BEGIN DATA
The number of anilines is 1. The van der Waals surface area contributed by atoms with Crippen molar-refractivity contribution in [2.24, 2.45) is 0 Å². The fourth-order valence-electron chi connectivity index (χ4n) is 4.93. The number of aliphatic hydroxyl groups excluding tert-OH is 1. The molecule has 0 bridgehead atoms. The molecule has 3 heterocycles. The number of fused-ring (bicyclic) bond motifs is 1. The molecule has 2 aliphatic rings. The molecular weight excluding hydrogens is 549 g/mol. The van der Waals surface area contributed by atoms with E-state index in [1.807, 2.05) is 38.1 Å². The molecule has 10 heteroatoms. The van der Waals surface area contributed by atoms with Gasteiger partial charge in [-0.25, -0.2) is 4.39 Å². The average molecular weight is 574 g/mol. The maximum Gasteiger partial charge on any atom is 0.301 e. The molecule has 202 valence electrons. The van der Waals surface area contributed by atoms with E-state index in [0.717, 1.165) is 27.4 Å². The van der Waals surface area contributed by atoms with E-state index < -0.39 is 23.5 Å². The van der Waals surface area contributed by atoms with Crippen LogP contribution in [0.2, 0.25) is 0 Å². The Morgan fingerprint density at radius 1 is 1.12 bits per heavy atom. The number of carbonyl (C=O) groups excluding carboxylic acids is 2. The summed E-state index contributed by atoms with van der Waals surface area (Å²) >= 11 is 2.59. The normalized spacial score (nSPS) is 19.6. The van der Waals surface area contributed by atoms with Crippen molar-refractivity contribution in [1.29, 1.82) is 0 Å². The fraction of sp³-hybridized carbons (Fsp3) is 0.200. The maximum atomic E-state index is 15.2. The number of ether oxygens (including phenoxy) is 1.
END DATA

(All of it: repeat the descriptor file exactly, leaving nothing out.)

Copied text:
The number of anilines is 1. The van der Waals surface area contributed by atoms with Crippen molar-refractivity contribution in [2.24, 2.45) is 0 Å². The fourth-order valence-electron chi connectivity index (χ4n) is 4.93. The number of aliphatic hydroxyl groups excluding tert-OH is 1. The molecule has 0 bridgehead atoms. The molecule has 3 heterocycles. The number of fused-ring (bicyclic) bond motifs is 1. The molecule has 2 aliphatic rings. The molecular weight excluding hydrogens is 549 g/mol. The van der Waals surface area contributed by atoms with E-state index in [1.807, 2.05) is 38.1 Å². The molecule has 10 heteroatoms. The van der Waals surface area contributed by atoms with Gasteiger partial charge in [-0.25, -0.2) is 4.39 Å². The average molecular weight is 574 g/mol. The maximum Gasteiger partial charge on any atom is 0.301 e. The molecule has 202 valence electrons. The van der Waals surface area contributed by atoms with E-state index in [0.717, 1.165) is 27.4 Å². The van der Waals surface area contributed by atoms with E-state index < -0.39 is 23.5 Å². The van der Waals surface area contributed by atoms with Crippen LogP contribution in [0.2, 0.25) is 0 Å². The Morgan fingerprint density at radius 1 is 1.12 bits per heavy atom. The number of carbonyl (C=O) groups excluding carboxylic acids is 2. The summed E-state index contributed by atoms with van der Waals surface area (Å²) >= 11 is 2.59. The normalized spacial score (nSPS) is 19.6. The van der Waals surface area contributed by atoms with Crippen molar-refractivity contribution in [1.29, 1.82) is 0 Å². The fraction of sp³-hybridized carbons (Fsp3) is 0.200. The maximum atomic E-state index is 15.2. The number of ether oxygens (including phenoxy) is 1.